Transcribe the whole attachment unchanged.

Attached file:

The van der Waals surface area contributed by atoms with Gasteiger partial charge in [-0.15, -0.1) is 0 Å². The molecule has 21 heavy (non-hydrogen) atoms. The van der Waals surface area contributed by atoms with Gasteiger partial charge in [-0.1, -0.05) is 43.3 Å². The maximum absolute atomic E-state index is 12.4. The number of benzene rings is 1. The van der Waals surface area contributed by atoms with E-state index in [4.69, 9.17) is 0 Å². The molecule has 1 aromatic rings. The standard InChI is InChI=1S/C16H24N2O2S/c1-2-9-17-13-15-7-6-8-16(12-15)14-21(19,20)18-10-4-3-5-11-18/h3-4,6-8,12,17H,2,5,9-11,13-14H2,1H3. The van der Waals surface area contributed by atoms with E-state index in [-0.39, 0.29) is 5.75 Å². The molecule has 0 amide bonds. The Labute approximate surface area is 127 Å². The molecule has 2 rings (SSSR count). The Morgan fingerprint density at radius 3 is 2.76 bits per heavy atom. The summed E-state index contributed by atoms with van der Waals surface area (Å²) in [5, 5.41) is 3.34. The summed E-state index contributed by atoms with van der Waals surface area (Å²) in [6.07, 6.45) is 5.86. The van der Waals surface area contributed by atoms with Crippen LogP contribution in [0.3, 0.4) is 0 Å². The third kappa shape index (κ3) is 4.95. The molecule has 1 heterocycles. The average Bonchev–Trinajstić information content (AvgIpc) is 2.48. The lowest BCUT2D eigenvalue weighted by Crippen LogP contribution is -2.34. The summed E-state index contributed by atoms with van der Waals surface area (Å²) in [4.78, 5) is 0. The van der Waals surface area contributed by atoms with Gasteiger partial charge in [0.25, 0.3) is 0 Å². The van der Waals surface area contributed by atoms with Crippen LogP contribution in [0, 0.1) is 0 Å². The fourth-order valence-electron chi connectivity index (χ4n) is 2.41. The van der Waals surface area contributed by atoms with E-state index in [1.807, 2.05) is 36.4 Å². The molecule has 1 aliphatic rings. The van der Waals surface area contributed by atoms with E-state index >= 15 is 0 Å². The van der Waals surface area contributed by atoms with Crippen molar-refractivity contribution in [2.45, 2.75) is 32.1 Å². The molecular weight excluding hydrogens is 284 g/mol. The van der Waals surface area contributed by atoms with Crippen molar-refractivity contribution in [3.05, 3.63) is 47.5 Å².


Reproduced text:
The van der Waals surface area contributed by atoms with Gasteiger partial charge in [-0.15, -0.1) is 0 Å². The molecule has 21 heavy (non-hydrogen) atoms. The van der Waals surface area contributed by atoms with Gasteiger partial charge in [-0.1, -0.05) is 43.3 Å². The maximum absolute atomic E-state index is 12.4. The number of benzene rings is 1. The van der Waals surface area contributed by atoms with E-state index in [4.69, 9.17) is 0 Å². The molecule has 1 aromatic rings. The standard InChI is InChI=1S/C16H24N2O2S/c1-2-9-17-13-15-7-6-8-16(12-15)14-21(19,20)18-10-4-3-5-11-18/h3-4,6-8,12,17H,2,5,9-11,13-14H2,1H3. The van der Waals surface area contributed by atoms with E-state index in [-0.39, 0.29) is 5.75 Å². The molecule has 0 amide bonds. The Labute approximate surface area is 127 Å². The molecule has 2 rings (SSSR count). The Morgan fingerprint density at radius 3 is 2.76 bits per heavy atom. The summed E-state index contributed by atoms with van der Waals surface area (Å²) in [5, 5.41) is 3.34. The summed E-state index contributed by atoms with van der Waals surface area (Å²) in [6.07, 6.45) is 5.86. The van der Waals surface area contributed by atoms with Crippen LogP contribution in [0.3, 0.4) is 0 Å². The third kappa shape index (κ3) is 4.95. The molecule has 1 heterocycles. The average Bonchev–Trinajstić information content (AvgIpc) is 2.48. The lowest BCUT2D eigenvalue weighted by Crippen LogP contribution is -2.34. The summed E-state index contributed by atoms with van der Waals surface area (Å²) in [4.78, 5) is 0. The van der Waals surface area contributed by atoms with Gasteiger partial charge in [0.25, 0.3) is 0 Å². The van der Waals surface area contributed by atoms with Crippen LogP contribution in [0, 0.1) is 0 Å². The fourth-order valence-electron chi connectivity index (χ4n) is 2.41. The van der Waals surface area contributed by atoms with E-state index in [1.807, 2.05) is 36.4 Å². The molecule has 1 aliphatic rings. The van der Waals surface area contributed by atoms with E-state index >= 15 is 0 Å². The van der Waals surface area contributed by atoms with Crippen molar-refractivity contribution in [2.45, 2.75) is 32.1 Å². The molecular weight excluding hydrogens is 284 g/mol. The van der Waals surface area contributed by atoms with Crippen molar-refractivity contribution in [3.05, 3.63) is 47.5 Å².